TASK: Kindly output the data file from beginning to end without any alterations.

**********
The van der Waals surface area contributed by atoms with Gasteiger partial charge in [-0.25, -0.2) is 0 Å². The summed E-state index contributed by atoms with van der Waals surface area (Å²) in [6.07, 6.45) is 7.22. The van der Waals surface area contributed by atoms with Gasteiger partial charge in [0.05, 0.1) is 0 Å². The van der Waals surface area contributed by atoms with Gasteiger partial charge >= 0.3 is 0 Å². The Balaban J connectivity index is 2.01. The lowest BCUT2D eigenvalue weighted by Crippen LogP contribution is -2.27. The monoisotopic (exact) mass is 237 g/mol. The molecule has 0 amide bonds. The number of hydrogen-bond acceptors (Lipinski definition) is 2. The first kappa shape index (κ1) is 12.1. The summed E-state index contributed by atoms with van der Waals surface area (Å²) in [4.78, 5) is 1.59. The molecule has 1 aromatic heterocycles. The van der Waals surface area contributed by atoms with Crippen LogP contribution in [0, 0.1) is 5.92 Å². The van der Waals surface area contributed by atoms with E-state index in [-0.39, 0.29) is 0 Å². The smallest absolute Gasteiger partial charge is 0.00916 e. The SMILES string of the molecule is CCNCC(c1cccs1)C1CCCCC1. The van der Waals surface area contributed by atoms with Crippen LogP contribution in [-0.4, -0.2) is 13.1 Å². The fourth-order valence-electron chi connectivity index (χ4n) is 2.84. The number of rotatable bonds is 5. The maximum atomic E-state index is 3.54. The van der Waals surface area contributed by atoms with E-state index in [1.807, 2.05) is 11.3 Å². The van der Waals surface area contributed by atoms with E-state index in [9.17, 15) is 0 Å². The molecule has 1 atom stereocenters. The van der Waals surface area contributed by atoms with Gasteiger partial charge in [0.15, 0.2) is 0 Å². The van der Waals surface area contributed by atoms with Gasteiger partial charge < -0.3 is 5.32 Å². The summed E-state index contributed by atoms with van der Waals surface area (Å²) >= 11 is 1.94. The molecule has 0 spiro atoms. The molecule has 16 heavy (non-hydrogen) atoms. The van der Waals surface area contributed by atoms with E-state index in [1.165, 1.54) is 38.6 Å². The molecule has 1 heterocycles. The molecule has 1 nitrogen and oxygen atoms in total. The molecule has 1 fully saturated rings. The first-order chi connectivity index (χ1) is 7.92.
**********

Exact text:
The van der Waals surface area contributed by atoms with Gasteiger partial charge in [-0.25, -0.2) is 0 Å². The summed E-state index contributed by atoms with van der Waals surface area (Å²) in [6.07, 6.45) is 7.22. The van der Waals surface area contributed by atoms with Gasteiger partial charge in [0.05, 0.1) is 0 Å². The van der Waals surface area contributed by atoms with Gasteiger partial charge >= 0.3 is 0 Å². The Balaban J connectivity index is 2.01. The lowest BCUT2D eigenvalue weighted by Crippen LogP contribution is -2.27. The monoisotopic (exact) mass is 237 g/mol. The molecule has 0 amide bonds. The number of hydrogen-bond acceptors (Lipinski definition) is 2. The first kappa shape index (κ1) is 12.1. The summed E-state index contributed by atoms with van der Waals surface area (Å²) in [4.78, 5) is 1.59. The molecule has 1 aromatic heterocycles. The van der Waals surface area contributed by atoms with Crippen LogP contribution in [0, 0.1) is 5.92 Å². The van der Waals surface area contributed by atoms with E-state index in [-0.39, 0.29) is 0 Å². The smallest absolute Gasteiger partial charge is 0.00916 e. The SMILES string of the molecule is CCNCC(c1cccs1)C1CCCCC1. The van der Waals surface area contributed by atoms with Crippen LogP contribution in [-0.4, -0.2) is 13.1 Å². The fourth-order valence-electron chi connectivity index (χ4n) is 2.84. The number of rotatable bonds is 5. The maximum atomic E-state index is 3.54. The van der Waals surface area contributed by atoms with E-state index in [1.807, 2.05) is 11.3 Å². The van der Waals surface area contributed by atoms with E-state index in [9.17, 15) is 0 Å². The molecule has 1 atom stereocenters. The van der Waals surface area contributed by atoms with Gasteiger partial charge in [0.15, 0.2) is 0 Å². The van der Waals surface area contributed by atoms with Gasteiger partial charge < -0.3 is 5.32 Å². The summed E-state index contributed by atoms with van der Waals surface area (Å²) >= 11 is 1.94. The molecule has 0 spiro atoms. The molecule has 16 heavy (non-hydrogen) atoms. The van der Waals surface area contributed by atoms with E-state index in [1.165, 1.54) is 38.6 Å². The molecule has 1 heterocycles. The molecule has 1 nitrogen and oxygen atoms in total. The molecule has 1 fully saturated rings. The first-order chi connectivity index (χ1) is 7.92.